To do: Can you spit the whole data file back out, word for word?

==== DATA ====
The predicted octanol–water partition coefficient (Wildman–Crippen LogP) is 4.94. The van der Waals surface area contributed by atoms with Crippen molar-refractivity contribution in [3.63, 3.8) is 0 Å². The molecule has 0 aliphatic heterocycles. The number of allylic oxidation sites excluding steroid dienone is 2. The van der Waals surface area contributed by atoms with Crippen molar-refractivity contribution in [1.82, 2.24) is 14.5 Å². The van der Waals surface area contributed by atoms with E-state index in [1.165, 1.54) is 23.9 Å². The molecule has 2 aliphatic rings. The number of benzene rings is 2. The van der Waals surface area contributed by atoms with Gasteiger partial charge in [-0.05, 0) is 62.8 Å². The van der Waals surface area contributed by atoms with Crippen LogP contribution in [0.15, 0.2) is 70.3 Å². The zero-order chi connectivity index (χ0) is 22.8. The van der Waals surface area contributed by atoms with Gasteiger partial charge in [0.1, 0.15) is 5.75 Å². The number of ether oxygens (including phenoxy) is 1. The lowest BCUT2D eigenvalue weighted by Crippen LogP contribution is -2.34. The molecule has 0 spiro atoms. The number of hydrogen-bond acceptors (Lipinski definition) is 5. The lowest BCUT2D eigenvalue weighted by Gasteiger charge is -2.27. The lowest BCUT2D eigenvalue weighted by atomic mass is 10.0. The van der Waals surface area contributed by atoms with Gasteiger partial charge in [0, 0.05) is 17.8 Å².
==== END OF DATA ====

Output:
The predicted octanol–water partition coefficient (Wildman–Crippen LogP) is 4.94. The van der Waals surface area contributed by atoms with Crippen molar-refractivity contribution in [3.63, 3.8) is 0 Å². The molecule has 0 aliphatic heterocycles. The number of allylic oxidation sites excluding steroid dienone is 2. The van der Waals surface area contributed by atoms with Crippen molar-refractivity contribution in [1.82, 2.24) is 14.5 Å². The van der Waals surface area contributed by atoms with E-state index in [1.165, 1.54) is 23.9 Å². The molecule has 2 aliphatic rings. The number of benzene rings is 2. The van der Waals surface area contributed by atoms with Gasteiger partial charge in [-0.05, 0) is 62.8 Å². The van der Waals surface area contributed by atoms with Crippen LogP contribution in [0.15, 0.2) is 70.3 Å². The zero-order chi connectivity index (χ0) is 22.8. The van der Waals surface area contributed by atoms with Gasteiger partial charge in [0.1, 0.15) is 5.75 Å². The number of ether oxygens (including phenoxy) is 1. The lowest BCUT2D eigenvalue weighted by Crippen LogP contribution is -2.34. The molecule has 0 spiro atoms. The number of hydrogen-bond acceptors (Lipinski definition) is 5. The lowest BCUT2D eigenvalue weighted by Gasteiger charge is -2.27. The lowest BCUT2D eigenvalue weighted by atomic mass is 10.0. The van der Waals surface area contributed by atoms with Gasteiger partial charge in [0, 0.05) is 17.8 Å².